We're Not Here to Entertain: Punk Rock, Ronald Reagan, and the Real Culture War of 1980s America
Kevin Mattson (Author)
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DescriptionMany remember the 1980s as the era of Ronald Reagan, a conservative decade populated by preppies and yuppies dancing to a soundtrack of electronic synth pop music. In some ways, it was the "MTV generation." However, the decade also produced some of the most creative works of punk culture, from the music of bands like the Minutemen and the Dead Kennedys to avant-garde visual arts, literature, poetry, and film. In We're Not Here to Entertain, Kevin Mattson documents what Kurt Cobain once called a "punk rock world" --the all-encompassing hardcore-indie culture that incubated his own talent. Mattson shows just how widespread the movement became--ranging across the nation, from D.C. through Ohio and Minnesota to LA--and how democratic it was due to its commitment to Do-It-Yourself (DIY) tactics. Throughout, Mattson puts the movement into a wider context, locating it in a culture war that pitted a blossoming punk scene against the new president. Reagan's talk about end days and nuclear warfare generated panic; his tax cuts for the rich and simultaneous slashing of school lunch program funding made punks, who saw themselves as underdogs, seethe at his meanness. The anger went deep, since punks saw Reagan as the country's entertainer-in-chief; his career, from radio to Hollywood and television, synched to the very world punks rejected. Through deep archival research, Mattson reignites the heated debates that punk's opposition generated in that era-about everything from "straight edge" ethics to anarchism to the art of dissent. By reconstructing the world of punk, Mattson demonstrates that it was more than just a style of purple hair and torn jeans. In so doing, he reminds readers of punk's importance and its challenge to simplistic assumptions about the 1980s as a
one-dimensional, conservative epoch.
Oxford University Press, USA
August 06, 2020
5.9 X 9.2 X 1.4 inches | 1.55 pounds
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About the Author
Kevin Mattson grew up in the suburban sprawl known as the Washington, D.C. Metropolitan Area. It was here that he first experienced the punk rock world that fuelled his formative years. He played in bands, wrote for zines, and became politically active, helping to cofound the organization PositiveForce. He now teaches American history at Ohio University and is the author of numerous books that explore the intersection between culture and politics, including Upton Sinclair and the Other American Century and What the Heck Are You Up To, Mr. President?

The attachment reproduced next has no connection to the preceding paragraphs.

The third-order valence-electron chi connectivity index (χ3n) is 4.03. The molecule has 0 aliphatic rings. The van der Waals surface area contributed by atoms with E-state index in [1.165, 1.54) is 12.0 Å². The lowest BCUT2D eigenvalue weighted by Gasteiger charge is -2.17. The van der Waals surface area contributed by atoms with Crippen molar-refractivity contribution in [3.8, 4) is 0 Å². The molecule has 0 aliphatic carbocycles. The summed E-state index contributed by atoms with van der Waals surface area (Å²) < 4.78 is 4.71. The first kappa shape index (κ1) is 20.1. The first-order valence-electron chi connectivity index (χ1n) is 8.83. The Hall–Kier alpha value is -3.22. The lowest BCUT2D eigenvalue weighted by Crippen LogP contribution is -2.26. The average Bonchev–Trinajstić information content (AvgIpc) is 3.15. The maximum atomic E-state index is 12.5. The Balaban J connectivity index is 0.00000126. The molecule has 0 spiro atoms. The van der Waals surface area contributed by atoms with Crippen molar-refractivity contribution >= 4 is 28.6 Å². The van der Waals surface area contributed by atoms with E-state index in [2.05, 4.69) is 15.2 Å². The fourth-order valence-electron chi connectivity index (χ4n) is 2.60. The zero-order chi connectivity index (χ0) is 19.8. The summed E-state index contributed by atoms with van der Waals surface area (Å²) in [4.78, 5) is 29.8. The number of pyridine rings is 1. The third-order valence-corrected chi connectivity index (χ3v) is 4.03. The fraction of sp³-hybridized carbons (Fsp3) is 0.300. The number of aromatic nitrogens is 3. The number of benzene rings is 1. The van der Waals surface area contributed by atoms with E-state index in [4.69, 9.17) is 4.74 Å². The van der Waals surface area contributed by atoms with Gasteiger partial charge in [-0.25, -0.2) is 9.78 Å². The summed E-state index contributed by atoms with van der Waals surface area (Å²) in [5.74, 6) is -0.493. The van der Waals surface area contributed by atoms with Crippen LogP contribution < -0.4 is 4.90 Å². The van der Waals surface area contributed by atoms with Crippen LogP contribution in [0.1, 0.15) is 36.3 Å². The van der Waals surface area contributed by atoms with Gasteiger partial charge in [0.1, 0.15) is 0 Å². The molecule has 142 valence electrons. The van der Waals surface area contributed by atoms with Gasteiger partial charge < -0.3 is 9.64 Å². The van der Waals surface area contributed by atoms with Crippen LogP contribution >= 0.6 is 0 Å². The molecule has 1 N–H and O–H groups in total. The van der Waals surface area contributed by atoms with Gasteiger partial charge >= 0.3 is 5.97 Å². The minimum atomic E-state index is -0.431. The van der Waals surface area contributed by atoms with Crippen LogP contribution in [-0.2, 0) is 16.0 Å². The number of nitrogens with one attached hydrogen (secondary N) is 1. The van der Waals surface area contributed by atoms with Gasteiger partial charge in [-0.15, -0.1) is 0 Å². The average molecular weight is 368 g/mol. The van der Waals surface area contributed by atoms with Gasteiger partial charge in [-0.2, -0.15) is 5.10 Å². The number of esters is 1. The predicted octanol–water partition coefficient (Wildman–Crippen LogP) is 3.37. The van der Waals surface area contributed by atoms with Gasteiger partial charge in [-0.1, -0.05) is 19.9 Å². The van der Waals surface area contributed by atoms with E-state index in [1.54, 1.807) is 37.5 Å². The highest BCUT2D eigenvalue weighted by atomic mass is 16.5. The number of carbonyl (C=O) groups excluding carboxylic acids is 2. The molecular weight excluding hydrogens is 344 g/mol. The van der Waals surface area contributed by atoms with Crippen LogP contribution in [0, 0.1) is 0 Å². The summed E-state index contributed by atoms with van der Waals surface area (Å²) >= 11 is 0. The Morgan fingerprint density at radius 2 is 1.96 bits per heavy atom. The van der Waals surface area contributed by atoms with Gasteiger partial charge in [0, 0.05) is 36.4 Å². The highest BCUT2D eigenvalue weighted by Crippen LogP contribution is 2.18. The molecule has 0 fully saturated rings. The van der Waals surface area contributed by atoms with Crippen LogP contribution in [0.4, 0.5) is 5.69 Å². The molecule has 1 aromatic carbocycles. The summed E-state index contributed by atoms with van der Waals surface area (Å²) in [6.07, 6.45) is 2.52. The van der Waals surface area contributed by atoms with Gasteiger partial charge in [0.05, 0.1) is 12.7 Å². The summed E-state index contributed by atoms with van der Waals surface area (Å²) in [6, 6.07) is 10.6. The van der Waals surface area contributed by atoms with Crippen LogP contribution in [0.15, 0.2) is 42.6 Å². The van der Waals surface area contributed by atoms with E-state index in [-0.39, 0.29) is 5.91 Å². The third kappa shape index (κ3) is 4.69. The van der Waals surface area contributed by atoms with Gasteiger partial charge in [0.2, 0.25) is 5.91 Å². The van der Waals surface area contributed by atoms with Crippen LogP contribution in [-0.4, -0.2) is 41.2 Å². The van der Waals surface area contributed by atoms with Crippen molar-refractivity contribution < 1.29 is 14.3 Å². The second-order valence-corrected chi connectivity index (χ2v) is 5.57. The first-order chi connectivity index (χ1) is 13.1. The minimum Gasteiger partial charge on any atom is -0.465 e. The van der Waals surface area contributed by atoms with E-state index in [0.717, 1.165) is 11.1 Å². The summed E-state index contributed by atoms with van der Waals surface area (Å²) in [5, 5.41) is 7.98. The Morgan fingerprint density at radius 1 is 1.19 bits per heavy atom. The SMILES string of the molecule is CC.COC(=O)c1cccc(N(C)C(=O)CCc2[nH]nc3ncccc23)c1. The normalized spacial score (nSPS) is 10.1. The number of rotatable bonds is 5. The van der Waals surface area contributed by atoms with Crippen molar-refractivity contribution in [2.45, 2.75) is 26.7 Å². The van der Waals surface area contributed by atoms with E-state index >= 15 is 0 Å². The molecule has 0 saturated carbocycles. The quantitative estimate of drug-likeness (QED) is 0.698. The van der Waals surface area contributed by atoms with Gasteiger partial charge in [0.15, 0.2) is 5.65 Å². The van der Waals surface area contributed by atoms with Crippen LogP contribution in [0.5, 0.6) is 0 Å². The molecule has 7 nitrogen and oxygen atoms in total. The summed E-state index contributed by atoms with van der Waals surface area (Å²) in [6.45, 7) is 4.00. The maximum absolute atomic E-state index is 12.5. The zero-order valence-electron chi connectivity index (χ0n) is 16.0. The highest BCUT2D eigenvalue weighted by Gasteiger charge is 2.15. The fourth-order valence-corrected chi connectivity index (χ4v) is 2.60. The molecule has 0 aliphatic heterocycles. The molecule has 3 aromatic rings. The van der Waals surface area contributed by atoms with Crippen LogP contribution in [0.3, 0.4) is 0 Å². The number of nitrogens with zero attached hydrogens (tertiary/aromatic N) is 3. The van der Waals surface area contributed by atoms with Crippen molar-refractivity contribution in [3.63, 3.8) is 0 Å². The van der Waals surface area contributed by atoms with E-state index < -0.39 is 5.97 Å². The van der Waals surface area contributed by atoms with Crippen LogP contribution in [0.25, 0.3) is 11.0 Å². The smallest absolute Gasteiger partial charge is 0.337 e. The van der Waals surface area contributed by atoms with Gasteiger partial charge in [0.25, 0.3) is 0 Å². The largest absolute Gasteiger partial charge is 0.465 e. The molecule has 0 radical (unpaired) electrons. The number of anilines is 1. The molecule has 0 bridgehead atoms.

"Mattson looks at American punk of the early 1980s through excellent scholarship. His work reveals more than a music scene--which itself produced outstanding bands. He also examines anarchist thought, with roots in the nineteenth century, put into practice by youth creating their own way of life. This is a guidebook to a future for people who want it."
--Krist Novoselic, founding member of Nirvana and author of Of Grunge and Government
"Historian Kevin Mattson trains his eye on the US Hardcore Punk underground during the Reagan years and digs deep into archived fanzines and recordings of the era to shed light on a bunch of kids, scattered around the country, who were disaffected by the predominant culture and desperate to make their own. The good news is that Mattson grew up in this scene and he has a clear understanding of it. We're Not Here to Entertain is a great read that focuses on a vital and largely overlooked time and place in music history. When my friend and fellow Punk Rock War Veteran Steve Turner saw the galley of this book on my kitchen counter, he said, 'It's high time someone wrote that book'--a comment that sparked a discussion about Mr. Epp playing with Really Red at the Metropolis in '83, or was it Savage Republic at the Ground Zero Art Gallery, maybe it was Solger opening for Black Flag with Dez on vocals in 1980..."--Mark Arm, lead singer of Mudhoney
"Firmly establishes American hardcore in the politics of the moment and the economics of the music industry at the time. An essential read for anyone wanting to understand the cultural history of the 1980s."--Vic Bondi, founding member of Articles of Faith
"Authored by a co-founder of the D.C. 'political punk' organization Positive Force, this valuable book sheds light on the dynamics underlying the complex interrelationship between a mostly oppositional 1980s punk counterculture and the more conservative mainstream (including the corrupt corporate music industry). The punks may not have won their cultural battle against such a powerful Goliath. But by creating a viable underground alternative that still persists in various forms today, they didn't exactly lose, either."
--Jeffrey Bale, Middlebury College; author of The Darkest Sides of Politics and former co-editor of Maximumrocknroll and Hit List
"Among the many virtues of Kevin Mattson's book is the way it shows how millions of American youth found each other in their local punk scenes and contested President Reagan's 'Morning in America' bullshit. This was not merely political posturing; as Mattson demonstrates, early 1980s punk political thinking was serious and sophisticated. Mattson--a punk politico himself in Washington at the time--takes seriously the political potency of punk dissenters in that era. And guess what? In this new age of political polarization, they still have something to teach us."--Michael Foley, author of Dead Kennedys' Fresh Fruit for Rotting Vegetables
"Consistently fascinating... Fans of T.S.O.L., Fargo Rock City, Scratch Acid, and their like should rush to this invigorating history."--Kirkus